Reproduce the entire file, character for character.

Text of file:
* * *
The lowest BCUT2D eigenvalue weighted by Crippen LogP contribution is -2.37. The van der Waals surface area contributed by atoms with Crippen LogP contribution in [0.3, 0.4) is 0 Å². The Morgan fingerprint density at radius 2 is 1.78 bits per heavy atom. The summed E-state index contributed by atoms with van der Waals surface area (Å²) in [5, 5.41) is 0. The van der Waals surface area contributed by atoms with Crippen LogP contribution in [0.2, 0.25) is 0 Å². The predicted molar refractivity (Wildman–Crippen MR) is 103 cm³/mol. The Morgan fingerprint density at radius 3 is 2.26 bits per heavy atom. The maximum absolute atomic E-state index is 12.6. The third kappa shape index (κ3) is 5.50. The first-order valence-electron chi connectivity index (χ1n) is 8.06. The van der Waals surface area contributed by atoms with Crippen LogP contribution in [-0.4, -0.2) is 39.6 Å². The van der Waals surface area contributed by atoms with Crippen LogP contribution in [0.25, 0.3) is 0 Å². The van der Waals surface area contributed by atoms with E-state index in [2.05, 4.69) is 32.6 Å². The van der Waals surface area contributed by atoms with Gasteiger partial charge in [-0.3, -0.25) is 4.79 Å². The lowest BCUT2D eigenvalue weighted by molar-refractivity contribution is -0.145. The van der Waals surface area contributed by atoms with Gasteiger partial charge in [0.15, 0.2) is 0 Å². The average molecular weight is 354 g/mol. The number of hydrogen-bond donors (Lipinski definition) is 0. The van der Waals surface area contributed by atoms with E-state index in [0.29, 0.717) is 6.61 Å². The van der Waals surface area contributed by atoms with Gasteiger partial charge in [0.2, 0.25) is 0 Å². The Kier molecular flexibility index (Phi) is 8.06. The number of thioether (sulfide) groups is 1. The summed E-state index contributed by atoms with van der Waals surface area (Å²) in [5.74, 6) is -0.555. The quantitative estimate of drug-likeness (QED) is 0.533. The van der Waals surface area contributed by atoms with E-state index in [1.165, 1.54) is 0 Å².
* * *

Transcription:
The lowest BCUT2D eigenvalue weighted by Crippen LogP contribution is -2.37. The van der Waals surface area contributed by atoms with Crippen LogP contribution in [0.3, 0.4) is 0 Å². The Morgan fingerprint density at radius 2 is 1.78 bits per heavy atom. The summed E-state index contributed by atoms with van der Waals surface area (Å²) in [5, 5.41) is 0. The van der Waals surface area contributed by atoms with Crippen LogP contribution in [0.2, 0.25) is 0 Å². The predicted molar refractivity (Wildman–Crippen MR) is 103 cm³/mol. The Morgan fingerprint density at radius 3 is 2.26 bits per heavy atom. The maximum absolute atomic E-state index is 12.6. The third kappa shape index (κ3) is 5.50. The first-order valence-electron chi connectivity index (χ1n) is 8.06. The van der Waals surface area contributed by atoms with Crippen LogP contribution in [-0.4, -0.2) is 39.6 Å². The van der Waals surface area contributed by atoms with Crippen LogP contribution in [0.25, 0.3) is 0 Å². The van der Waals surface area contributed by atoms with E-state index in [2.05, 4.69) is 32.6 Å². The van der Waals surface area contributed by atoms with Gasteiger partial charge in [-0.3, -0.25) is 4.79 Å². The lowest BCUT2D eigenvalue weighted by molar-refractivity contribution is -0.145. The van der Waals surface area contributed by atoms with Gasteiger partial charge in [0.15, 0.2) is 0 Å². The average molecular weight is 354 g/mol. The number of hydrogen-bond donors (Lipinski definition) is 0. The van der Waals surface area contributed by atoms with E-state index in [0.29, 0.717) is 6.61 Å². The van der Waals surface area contributed by atoms with Gasteiger partial charge in [0.2, 0.25) is 0 Å². The Kier molecular flexibility index (Phi) is 8.06. The number of thioether (sulfide) groups is 1. The summed E-state index contributed by atoms with van der Waals surface area (Å²) in [5.74, 6) is -0.555. The quantitative estimate of drug-likeness (QED) is 0.533. The van der Waals surface area contributed by atoms with E-state index in [1.165, 1.54) is 0 Å².